Demystifying the 7th Character in ICD-10-CM

by  Aimee Wilcox, MA, CST, CCS-P, CPMA
July 1st, 2016

Since implementation of ICD-10-CM on October 1, 2016, the proper application of the 7th character has caused confusion and subsequent claims denials. ICD-9-CM, 'aftercare' codes have been replaced by 7th character codes in ICD-10-CM. The 7th characters identify active treatment, healing phase, and sequale (all healed up but the patient's new problem was caused by the old one).

Most conversation surrounding the use of the 7th character code is related to how to properly apply the 7th characters 'A', 'D', and 'S' for Chapters 19 and 20 (Injury/Poisoning & External Causes). Since most of the confusion is about when to report 'A' for initial encounter or 'D' for subsequent encounter for the codes, we'll focus on those basics.

Basic Rules for 7th Character

Reporting The 7th character must always remain in the 7th character position. If there are less than six characters but the code requires a 7th, placeholder 'X' must be used to fill in the missing characters so that the 7th character remains in the 7th character position.

Do not apply a 7th character code where one is not required. There are 7th character codes located in Chapters 7, 13, 15, 18, 19, and 20, which report various details spanning across many specialties, but not all codes in ICD-10-CM require a 7th character. If a 7th character is applied where it doesn't belong, the claim will be denied.

How to Properly Report the 7th Character

The majority of the confusion surrounding the 7th character is identifying when the service is considered an 'initial encounter' or 'subsequent encounter'.

'A'- Initial Encounter: This is used to report the active treatment (initial diagnosis, observation, or creation of a treatment plan) for the condition. It is not to be confused with whether a patient is a new patient or an established patient. Rather, the 7th character 'A' is to report the status of the patient's condition that is actively being treated. Remember, if the patient hasn't completely healed from an injury, it is possible for the active treatment phase to continue for quite some time.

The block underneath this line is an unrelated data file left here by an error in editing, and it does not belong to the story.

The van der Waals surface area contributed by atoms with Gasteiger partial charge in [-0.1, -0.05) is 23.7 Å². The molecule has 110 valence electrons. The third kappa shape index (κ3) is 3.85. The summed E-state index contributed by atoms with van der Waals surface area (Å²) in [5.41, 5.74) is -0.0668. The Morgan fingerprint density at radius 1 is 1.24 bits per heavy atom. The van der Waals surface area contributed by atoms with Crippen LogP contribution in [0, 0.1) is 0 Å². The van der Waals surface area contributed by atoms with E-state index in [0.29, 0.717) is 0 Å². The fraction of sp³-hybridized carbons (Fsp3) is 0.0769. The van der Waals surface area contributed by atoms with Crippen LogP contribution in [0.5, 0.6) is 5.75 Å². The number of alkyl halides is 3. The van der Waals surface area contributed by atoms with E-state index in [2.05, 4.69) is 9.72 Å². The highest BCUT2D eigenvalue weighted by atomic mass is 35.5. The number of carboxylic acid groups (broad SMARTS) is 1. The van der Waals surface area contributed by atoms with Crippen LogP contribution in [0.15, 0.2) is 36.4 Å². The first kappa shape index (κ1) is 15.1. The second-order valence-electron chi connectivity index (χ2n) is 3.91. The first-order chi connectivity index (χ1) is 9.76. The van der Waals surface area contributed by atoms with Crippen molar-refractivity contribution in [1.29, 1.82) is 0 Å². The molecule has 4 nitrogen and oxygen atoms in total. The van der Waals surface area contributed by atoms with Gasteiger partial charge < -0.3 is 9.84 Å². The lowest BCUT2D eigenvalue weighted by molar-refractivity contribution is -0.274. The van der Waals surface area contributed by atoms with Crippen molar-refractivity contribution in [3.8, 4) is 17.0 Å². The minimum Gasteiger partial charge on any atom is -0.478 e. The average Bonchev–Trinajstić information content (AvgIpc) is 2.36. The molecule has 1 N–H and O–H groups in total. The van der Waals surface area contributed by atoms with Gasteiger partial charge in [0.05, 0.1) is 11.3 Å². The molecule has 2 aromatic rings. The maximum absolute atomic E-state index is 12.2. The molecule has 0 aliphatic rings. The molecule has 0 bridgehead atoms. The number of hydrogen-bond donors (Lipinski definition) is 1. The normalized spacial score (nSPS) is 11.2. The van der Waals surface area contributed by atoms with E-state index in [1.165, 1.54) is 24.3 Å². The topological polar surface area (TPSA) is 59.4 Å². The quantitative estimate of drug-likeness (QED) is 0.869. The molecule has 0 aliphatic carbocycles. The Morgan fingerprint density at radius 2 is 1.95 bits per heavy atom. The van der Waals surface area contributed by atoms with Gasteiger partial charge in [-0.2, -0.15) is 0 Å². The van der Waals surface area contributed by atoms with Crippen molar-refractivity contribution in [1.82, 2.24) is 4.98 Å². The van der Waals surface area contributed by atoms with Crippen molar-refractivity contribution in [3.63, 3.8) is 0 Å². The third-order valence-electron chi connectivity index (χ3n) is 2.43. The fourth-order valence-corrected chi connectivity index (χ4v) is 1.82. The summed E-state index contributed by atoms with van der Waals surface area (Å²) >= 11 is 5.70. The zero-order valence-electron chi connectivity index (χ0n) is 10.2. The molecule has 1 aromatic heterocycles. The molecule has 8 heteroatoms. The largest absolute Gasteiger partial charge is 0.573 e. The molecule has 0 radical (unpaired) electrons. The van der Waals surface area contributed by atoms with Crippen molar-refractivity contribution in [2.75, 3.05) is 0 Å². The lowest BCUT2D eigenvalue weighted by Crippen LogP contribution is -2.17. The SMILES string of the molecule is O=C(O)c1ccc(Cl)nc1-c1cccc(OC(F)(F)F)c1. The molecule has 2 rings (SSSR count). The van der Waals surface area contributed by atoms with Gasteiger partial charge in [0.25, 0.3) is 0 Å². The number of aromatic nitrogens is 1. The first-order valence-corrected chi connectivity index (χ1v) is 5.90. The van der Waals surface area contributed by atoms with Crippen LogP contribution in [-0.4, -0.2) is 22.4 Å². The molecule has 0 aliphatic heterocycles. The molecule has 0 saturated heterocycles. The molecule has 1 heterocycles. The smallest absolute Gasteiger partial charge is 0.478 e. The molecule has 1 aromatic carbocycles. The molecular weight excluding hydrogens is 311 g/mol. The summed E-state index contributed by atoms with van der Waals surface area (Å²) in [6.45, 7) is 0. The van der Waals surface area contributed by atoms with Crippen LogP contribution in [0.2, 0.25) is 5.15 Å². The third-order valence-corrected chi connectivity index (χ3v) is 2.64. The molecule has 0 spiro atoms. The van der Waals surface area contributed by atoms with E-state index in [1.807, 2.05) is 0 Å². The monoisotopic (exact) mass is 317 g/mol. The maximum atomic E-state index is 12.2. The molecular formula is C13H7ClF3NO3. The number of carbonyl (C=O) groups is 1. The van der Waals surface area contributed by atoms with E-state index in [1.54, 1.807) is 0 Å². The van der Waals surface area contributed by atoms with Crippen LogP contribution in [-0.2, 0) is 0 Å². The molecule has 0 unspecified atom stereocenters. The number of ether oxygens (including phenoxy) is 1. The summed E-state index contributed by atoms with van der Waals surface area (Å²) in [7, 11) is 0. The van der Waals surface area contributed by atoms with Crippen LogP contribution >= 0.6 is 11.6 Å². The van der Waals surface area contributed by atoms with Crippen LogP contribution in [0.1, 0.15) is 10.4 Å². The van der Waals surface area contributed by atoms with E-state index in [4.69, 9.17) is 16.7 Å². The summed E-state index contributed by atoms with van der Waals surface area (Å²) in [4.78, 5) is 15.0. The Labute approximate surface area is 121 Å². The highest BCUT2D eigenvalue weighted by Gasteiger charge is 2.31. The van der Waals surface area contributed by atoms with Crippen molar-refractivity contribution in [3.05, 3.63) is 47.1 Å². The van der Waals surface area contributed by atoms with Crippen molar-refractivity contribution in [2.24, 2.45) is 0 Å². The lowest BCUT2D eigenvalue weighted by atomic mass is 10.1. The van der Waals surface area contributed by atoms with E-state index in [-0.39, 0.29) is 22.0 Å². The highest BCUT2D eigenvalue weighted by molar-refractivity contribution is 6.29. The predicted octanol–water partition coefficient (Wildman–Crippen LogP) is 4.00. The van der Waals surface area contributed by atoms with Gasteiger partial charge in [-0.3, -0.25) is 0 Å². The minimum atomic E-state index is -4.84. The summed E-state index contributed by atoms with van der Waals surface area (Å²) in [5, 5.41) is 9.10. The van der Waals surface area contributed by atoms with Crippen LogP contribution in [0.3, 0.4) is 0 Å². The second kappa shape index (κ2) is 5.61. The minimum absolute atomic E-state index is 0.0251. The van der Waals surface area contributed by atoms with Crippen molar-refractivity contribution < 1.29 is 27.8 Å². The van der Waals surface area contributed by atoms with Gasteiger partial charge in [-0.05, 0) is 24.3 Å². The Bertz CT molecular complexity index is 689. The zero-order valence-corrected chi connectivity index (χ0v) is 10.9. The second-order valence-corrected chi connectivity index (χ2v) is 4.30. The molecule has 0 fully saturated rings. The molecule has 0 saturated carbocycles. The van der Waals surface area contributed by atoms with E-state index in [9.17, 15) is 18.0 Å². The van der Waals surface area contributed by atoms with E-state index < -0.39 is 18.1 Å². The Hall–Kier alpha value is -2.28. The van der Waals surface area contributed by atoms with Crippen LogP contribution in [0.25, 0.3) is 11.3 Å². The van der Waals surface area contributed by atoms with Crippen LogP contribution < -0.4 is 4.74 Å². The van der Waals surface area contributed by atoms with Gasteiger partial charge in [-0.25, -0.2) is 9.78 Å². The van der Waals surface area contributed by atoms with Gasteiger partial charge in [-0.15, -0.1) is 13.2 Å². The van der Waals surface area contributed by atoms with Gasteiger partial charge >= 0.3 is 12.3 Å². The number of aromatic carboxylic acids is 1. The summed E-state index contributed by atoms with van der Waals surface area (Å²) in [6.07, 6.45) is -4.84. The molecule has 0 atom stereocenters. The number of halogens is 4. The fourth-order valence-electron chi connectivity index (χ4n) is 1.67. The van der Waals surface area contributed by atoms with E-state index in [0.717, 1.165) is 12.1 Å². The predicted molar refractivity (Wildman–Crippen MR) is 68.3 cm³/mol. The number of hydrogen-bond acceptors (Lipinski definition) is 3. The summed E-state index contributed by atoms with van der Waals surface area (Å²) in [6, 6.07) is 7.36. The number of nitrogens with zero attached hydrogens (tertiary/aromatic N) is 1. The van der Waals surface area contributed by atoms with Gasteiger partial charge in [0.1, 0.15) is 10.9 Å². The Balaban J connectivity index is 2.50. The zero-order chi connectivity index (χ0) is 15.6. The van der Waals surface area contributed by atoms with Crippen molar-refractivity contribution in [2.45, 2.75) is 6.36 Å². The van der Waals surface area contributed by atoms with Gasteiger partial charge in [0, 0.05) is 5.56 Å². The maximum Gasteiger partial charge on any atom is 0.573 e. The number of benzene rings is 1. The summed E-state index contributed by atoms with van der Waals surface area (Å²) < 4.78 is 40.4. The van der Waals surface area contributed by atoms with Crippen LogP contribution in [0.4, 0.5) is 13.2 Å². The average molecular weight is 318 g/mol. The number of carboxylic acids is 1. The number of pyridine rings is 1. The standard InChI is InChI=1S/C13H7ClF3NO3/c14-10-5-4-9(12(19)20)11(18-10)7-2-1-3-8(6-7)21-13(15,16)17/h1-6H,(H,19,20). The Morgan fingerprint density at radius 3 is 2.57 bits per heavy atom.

Examples of active treatment include:

'D'- Subsequent Encounter

This is used to report the healing phase of the treatment plan that has already been put into place. When the active treatment is determined as complete by the provider who managed it, the remaining care during the healing phase is reported with 7th character 'D'.

DO NOT report 'Z' aftercare codes for injuries or conditions that have a 7th character code. The 7th character 'D' should be reported to identify the stage of the injury or condition as in the healing phase.

Examples of healing phase include:

Some confusion has been identified related to how physical therapy and/or occupational therapy should report codes requiring the 7th character. To clarify, the first code that should always be reported is the one that accurately describes the condition being treated during the encounter.

If a patient who suffered a rotator cuff tear and had surgery, was then referred to physical therapy for reconditioning of the shoulder, PT is not treating the rotator cuff teat (that was already done by the surgeon) they are treating muscle wasting, weakened muscles, or poor range of motion. The condition being treated should be reported first, followed by the injury code with 'D' as the 7th character to identify it as within the healing phase. If claims are denied or brought up in question, check to see if proper sequencing of codes has been done and if the correct 7th character code has been reported.

Also, be aware of new treatment plans being implemented for a patient who is supposed to be in the healing phase. If the provider deems the healing phase as "ineffective" and starts a new treatment plan, he is actively treating the patient again, and the code should reflect this by the 7th character 'A'.

Auditing for Proper Use of the 7th Character

As auditors, we tend to focus heavily on proper procedure and Evaluation and Management code reporting; however, accurate ICD-10-CM reporting needs our attention as well. Claims are being denied regularly for incorrect diagnosis code reporting, which can and will cause revenue issues. With the code freeze removed and the one-year grace period ending, we are likely to see even more denials based on inaccurate ICD-10-CM reporting. Identifying the more prevalent ICD-10-CM issues now and providing training on them will promote quality coding and accurate reimbursement.

Demystifying the 7th Character in ICD-10-CM. (2016, July 1). Find-A-Code Articles. Retrieved from

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